For their really big names (X-men, Spider-man, The Avengers) they’re not about to make the same mistake. Which is a pity. Ghost Rider has enormous potential to be a great deal weightier than the fluff which is currently thrown at the crowds. 

      A story about a guy who makes a Faustian bargain only to find himself living with a Curse that renders him a societal outcast? That kind of concept deserves better than the likes Neveldine and Taylor and it deserves better than a script more concerned with repetitive action sequences interspersed with dull dialogue.

      A young Robert Rodriguez (the one who made Desperado and From Dusk Till Dawn) would be perfect for directing a Ghost Rider film. As would Guillermo del Toro with his ability to evoke sympathy for society’s monsters.

      Instead, the concept gets talentless hacks who can only see it for flaming skulls and motorcycles. To make a good movie out of it, you need to look deeper than that.

      Like I said, a pity

      • Now that you mention it, Rodriguez would have been an awesome choice. The most popular and influential modern Ghost Rider arc has to be Jason Aaron’s run from 2 years ago, where he really recreated the mythology of the character. The tale was a mix of supernatural horror and badass western, and would have been perfect for Rodriguez. 
        Some of the ideas from that bled through here, but only in the most poorly handled sense, of course.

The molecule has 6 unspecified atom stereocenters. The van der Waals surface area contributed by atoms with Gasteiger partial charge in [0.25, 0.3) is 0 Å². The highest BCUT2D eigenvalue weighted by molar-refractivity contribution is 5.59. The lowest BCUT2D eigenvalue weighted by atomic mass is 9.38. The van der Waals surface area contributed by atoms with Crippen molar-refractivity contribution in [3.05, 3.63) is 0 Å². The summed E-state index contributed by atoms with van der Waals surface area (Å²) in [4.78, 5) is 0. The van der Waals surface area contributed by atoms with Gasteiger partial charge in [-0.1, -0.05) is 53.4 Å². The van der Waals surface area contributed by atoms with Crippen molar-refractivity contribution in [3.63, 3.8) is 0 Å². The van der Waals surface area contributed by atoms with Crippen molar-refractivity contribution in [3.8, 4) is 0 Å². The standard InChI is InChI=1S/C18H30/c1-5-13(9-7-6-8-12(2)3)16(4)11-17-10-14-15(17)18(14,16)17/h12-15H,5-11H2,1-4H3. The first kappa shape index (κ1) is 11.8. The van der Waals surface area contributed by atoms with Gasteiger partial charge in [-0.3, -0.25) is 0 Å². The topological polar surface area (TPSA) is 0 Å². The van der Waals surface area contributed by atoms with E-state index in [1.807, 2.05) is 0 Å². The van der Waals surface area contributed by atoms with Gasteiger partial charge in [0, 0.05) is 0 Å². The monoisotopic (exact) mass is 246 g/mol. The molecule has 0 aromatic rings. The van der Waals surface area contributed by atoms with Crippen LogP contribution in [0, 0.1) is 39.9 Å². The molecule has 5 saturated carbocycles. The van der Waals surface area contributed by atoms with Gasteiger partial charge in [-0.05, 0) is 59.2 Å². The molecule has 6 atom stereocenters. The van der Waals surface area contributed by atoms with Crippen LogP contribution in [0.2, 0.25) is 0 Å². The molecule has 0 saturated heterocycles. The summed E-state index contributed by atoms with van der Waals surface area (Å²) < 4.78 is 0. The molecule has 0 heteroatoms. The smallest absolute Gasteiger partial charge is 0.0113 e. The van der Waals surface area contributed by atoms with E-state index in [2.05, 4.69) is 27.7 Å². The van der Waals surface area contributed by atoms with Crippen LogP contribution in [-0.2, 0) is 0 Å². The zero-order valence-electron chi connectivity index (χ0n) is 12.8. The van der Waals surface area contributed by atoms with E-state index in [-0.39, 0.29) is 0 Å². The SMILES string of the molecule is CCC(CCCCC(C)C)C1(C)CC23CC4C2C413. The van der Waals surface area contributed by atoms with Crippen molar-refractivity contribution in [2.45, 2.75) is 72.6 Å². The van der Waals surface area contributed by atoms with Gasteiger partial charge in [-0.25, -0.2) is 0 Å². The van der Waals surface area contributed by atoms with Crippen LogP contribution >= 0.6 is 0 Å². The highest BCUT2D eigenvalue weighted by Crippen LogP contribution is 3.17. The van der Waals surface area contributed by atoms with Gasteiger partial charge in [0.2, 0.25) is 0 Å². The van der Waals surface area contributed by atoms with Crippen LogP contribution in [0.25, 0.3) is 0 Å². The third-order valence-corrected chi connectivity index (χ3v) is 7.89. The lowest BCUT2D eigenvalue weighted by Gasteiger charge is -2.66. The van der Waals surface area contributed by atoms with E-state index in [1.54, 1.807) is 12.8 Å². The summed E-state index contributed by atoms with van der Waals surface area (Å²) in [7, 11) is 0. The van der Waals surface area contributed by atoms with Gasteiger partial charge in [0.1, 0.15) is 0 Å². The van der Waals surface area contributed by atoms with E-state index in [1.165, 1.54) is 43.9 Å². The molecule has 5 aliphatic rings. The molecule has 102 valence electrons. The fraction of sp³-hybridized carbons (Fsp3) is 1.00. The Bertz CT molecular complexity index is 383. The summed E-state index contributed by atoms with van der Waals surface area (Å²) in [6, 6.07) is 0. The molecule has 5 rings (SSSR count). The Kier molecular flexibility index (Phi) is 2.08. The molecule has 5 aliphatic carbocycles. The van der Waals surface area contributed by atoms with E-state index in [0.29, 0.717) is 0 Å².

• He he. Like I said, the young Robert Rodriguez. Of late, Rodriguez has let me down. Not to go back to the Bad cinema debate but he seems to have lost the knack for doing an overblown film that has humour about itself without trivializing the concept. 

          Desperado and From Dusk Till Dawn both had a knowing sense of humour that didn’t cross the line into fullblown parody. Machete, on the other hand, crossed that line and not only did it cross it, but it planted a flag there, claimed the land as a new and disappointingly shit territory and then proceeded to open a chain of taco restaurants there. It was shit.

          But yeah, a Ghost Rider film with the aesthetic and sensibility of Desperado and From Dusk Till Dawn, that looks at the main character, that would be great